One of the great benefits of massage is that it can help you maintain a better state of health naturally. It’s always a good thing when you can reduce the levels of residual toxins in your body rather than adding new ones—and massage can help to do that.

Make your regular massages a high priority and help your body stay as healthy and happy as possible. See you at your next appointment.

How often should you have a massage?

The Benefits of Regular Massage Sessions

Once people discover the many joys and benefits of massage, a common question arises—“How often should I schedule my massage sessions?” Of course, there is no set answer, but studies indicate that massage at regular intervals is most beneficial to your overall health.

In a Newsweek article entitled “The Magic of Touch,” the advantages of frequent massage are considered. The following excerpts help to answer the question, “How often?”

“A weekly massage may seem an indulgence, but new research suggests it
can have major health benefits . . .

“Since instituting a program of massage, job-specific exercises and ergonomics in 1990, the Virginia-based company [Wampler Foods] has cut repetitive-stress injuries by 75 percent . . .

“From assembly lines to corporate headquarters, Americans are discovering the magic of massage. At Boeing and Reebok, headaches, back strain and fatigue have all fallen since the companies started bringing in massage therapists . . . Doctors have started prescribing massage to help patients manage stress and pain. And a few HMOs have begun sharing in the cost. ‘Massage is medicine, not merely an indulgence,’ says Laura Favin of Not Just a Luxury Onsite Massage in New York . . .

“Scientists are now finding that massage can reduce blood pressure, boost the immune system, dampen harmful stress hormones and raise mood-elevating brain chemicals such as serotonin. And you can’t beat massage for relaxation. Babies fall asleep faster when massaged than when rocked—and they stay asleep, rather than waking the moment Mom tiptoes away. All these factors, says Tiffany Field, founder of the Touch Research Institute at the University of Miami’s School of Medicine, ‘put massage in the same category with proper diet and exercise as something that helps maintain overall health.’ . . .

“The effects aren’t always so straightforward. Massage can also stimulate nerves that carry signals from the skin to the brain, triggering changes throughout the body. . . . Field showed that massage (as opposed to light touch) stimulates the brain’s vagus nerve, causing the secretion of food-absorption hormones, including insulin. Nerve stimulation probably explains other benefits as well. . . . Dr. James Dillard of Columbia University [says], ‘Every nerve cell in the body has some connection to every other nerve cell.’ . . .

“Like exercise, massage does more for you if you engage in it regularly . . . even a monthly treatment can help maintain general health. ‘Touch is basic to survival,’ says Elliot Greene, past president of AMTA [American Massage Therapy Assn.]. That’s all the excuse anyone should need to indulge.”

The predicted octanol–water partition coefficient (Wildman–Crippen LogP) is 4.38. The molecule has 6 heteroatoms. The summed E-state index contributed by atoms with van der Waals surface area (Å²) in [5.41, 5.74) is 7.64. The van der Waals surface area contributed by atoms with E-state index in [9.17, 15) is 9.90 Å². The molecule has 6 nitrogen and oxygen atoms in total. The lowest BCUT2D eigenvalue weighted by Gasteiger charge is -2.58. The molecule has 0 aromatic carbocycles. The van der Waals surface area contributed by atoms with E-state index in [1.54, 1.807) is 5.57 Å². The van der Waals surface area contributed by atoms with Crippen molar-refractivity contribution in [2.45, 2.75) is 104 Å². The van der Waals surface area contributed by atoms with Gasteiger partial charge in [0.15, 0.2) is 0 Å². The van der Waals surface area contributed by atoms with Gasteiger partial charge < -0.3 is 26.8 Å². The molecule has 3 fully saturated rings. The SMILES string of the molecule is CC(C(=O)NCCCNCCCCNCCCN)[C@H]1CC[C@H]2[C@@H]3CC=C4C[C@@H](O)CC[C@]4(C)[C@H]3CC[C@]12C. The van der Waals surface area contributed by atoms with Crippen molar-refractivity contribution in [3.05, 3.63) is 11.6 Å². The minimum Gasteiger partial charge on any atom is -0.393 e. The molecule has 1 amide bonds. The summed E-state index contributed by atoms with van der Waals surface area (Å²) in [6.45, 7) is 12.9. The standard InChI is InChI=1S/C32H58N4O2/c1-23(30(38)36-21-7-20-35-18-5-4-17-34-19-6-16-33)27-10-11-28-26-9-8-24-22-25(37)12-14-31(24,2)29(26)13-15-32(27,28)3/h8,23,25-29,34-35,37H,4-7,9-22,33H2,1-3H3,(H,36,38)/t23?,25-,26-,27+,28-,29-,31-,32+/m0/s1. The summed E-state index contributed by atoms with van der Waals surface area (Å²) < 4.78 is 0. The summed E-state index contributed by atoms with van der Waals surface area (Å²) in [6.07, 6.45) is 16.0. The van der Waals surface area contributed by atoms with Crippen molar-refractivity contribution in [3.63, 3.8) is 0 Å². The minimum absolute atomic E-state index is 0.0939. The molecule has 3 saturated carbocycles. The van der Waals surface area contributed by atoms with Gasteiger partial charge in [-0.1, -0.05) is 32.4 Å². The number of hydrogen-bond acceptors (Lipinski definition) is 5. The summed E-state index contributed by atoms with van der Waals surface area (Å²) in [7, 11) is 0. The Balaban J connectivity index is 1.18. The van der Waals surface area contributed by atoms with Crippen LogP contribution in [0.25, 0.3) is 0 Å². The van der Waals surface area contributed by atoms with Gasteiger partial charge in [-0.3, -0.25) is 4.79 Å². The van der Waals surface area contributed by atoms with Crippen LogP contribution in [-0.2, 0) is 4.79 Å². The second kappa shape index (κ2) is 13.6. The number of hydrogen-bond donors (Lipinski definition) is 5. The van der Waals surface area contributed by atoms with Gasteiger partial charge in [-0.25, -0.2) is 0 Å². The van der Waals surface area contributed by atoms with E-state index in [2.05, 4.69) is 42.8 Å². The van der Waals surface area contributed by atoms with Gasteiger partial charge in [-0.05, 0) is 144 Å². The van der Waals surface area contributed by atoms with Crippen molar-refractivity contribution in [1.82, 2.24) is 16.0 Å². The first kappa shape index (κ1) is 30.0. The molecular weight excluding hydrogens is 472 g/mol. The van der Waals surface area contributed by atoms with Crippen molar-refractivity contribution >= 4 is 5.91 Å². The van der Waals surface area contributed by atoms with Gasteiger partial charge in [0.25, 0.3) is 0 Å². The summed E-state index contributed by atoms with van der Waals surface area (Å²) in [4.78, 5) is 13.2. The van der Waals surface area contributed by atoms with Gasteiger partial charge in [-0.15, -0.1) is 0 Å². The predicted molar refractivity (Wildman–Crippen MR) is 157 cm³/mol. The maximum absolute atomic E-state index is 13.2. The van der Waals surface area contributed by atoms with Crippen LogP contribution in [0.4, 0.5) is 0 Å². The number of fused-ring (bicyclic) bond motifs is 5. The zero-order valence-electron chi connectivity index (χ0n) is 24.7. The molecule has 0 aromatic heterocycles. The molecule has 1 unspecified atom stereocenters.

Remember, your body strives to maintain optimum health by keeping all of its systems in balance. Along with proper nutrition, exercise and rest, massage relaxes tense muscles and stimulates the body’s communication lines to help it do its job—and to keep you feeling your best. So, make regular massage a priority in your life for a healthier tomorrow!

Body Business regular massage rates:
$130/hr and $170 1.5hr for weekly appts.
Couple (1 therapist) $240 for 1hr each, $320 for 1.5hr each.

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Sweet Dreams

Regular massages for better life balance.

Regular massages for better life balance.

An important element in maintaining your health is getting adequate sleep. Your body can’t be expected to properly recharge and rebuild itself without sufficient rest. As people grow older, they often find achieving quality sleep more elusive.

How much sleep is enough? The National Sleep Foundation recommends seven to nine hours per night of sound sleep for good health and vitality. Following are some tips compiled by Dr. Patrick J. Bird, dean of the College of Health and Human Performance, University of Florida:

• Go to bed and rise at the same time each day. And establish a regular, relaxing bedtime routine to unwind. Try to follow this routine even on weekends. The hours of sleep you get before midnight are the most beneficial.

• Evaluate your sleeping environment. It should be not too cold, too hot, brightly lit or noisy. And don’t use the bedroom for working, reading or watching television.

• Don’t drink liquids or eat more than a light snack before going to bed. If you suffer from heartburn, avoid food for several hours before bedtime.

• Avoid caffeine and alcohol. Caffeine can delay sleep. Alcohol can interrupt sleep late in the night.

• Exercise regularly. Fitness can improve sleep, particularly as we get older.

The No. 1 cause of short-term sleeping difficulties is stress, so your regular massage sessions can be a key part in getting that restful night’s sleep!

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>>> Personal column <<<

I want to start this message with a “thank you” for allowing me the opportunity to be your therapist and (I sincerely hope) make a difference in your life. This wonderful profession of massage therapy is extremely rewarding. Being able every day to help people reduce stress and to feel better—as well as contributing to the improvement of their health condition—is a dream come true.

Your continued trust and support of my services is very important to me, and I want you to know how much it means to me.